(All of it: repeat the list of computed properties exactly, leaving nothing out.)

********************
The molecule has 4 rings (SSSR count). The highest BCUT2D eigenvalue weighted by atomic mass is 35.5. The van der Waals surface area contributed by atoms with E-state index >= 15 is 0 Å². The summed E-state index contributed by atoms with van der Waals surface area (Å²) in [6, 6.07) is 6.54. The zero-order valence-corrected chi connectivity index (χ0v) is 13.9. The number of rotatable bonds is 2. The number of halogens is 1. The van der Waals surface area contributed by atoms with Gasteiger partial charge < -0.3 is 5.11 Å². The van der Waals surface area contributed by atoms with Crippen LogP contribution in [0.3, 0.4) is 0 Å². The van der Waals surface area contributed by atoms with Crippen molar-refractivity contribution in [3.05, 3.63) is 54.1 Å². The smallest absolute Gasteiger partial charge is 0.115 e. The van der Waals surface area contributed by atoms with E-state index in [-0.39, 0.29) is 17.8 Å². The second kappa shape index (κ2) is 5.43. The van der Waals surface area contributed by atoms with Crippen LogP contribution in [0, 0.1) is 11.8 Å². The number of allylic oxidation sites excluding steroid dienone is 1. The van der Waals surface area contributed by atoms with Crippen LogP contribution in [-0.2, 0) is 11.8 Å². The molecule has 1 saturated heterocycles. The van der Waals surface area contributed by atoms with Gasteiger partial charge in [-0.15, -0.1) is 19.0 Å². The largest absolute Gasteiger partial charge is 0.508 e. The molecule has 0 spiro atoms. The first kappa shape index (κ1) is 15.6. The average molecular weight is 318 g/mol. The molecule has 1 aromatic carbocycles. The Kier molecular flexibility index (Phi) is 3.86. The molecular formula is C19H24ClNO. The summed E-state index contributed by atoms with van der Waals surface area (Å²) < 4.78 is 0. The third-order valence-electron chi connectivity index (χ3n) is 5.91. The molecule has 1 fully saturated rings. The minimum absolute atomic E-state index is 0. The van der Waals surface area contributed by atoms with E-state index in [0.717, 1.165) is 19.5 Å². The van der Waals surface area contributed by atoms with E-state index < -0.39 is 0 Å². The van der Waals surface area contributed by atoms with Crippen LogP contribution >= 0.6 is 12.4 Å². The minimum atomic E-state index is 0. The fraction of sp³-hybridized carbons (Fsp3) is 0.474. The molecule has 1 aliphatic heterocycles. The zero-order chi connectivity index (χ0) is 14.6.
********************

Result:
The molecule has 4 rings (SSSR count). The highest BCUT2D eigenvalue weighted by atomic mass is 35.5. The van der Waals surface area contributed by atoms with E-state index >= 15 is 0 Å². The summed E-state index contributed by atoms with van der Waals surface area (Å²) in [6, 6.07) is 6.54. The zero-order valence-corrected chi connectivity index (χ0v) is 13.9. The number of rotatable bonds is 2. The number of halogens is 1. The van der Waals surface area contributed by atoms with Gasteiger partial charge < -0.3 is 5.11 Å². The van der Waals surface area contributed by atoms with Crippen LogP contribution in [0.3, 0.4) is 0 Å². The van der Waals surface area contributed by atoms with Crippen molar-refractivity contribution in [3.05, 3.63) is 54.1 Å². The smallest absolute Gasteiger partial charge is 0.115 e. The van der Waals surface area contributed by atoms with E-state index in [-0.39, 0.29) is 17.8 Å². The second kappa shape index (κ2) is 5.43. The van der Waals surface area contributed by atoms with Crippen LogP contribution in [0, 0.1) is 11.8 Å². The number of allylic oxidation sites excluding steroid dienone is 1. The van der Waals surface area contributed by atoms with Crippen LogP contribution in [-0.2, 0) is 11.8 Å². The molecule has 1 saturated heterocycles. The van der Waals surface area contributed by atoms with Gasteiger partial charge in [-0.15, -0.1) is 19.0 Å². The largest absolute Gasteiger partial charge is 0.508 e. The molecule has 0 spiro atoms. The first kappa shape index (κ1) is 15.6. The average molecular weight is 318 g/mol. The molecule has 1 aromatic carbocycles. The Kier molecular flexibility index (Phi) is 3.86. The molecular formula is C19H24ClNO. The summed E-state index contributed by atoms with van der Waals surface area (Å²) < 4.78 is 0. The third-order valence-electron chi connectivity index (χ3n) is 5.91. The molecule has 1 fully saturated rings. The minimum absolute atomic E-state index is 0. The van der Waals surface area contributed by atoms with E-state index in [0.717, 1.165) is 19.5 Å². The van der Waals surface area contributed by atoms with E-state index < -0.39 is 0 Å². The van der Waals surface area contributed by atoms with Crippen LogP contribution >= 0.6 is 12.4 Å². The minimum atomic E-state index is 0. The fraction of sp³-hybridized carbons (Fsp3) is 0.474. The molecule has 1 aliphatic heterocycles. The zero-order chi connectivity index (χ0) is 14.6.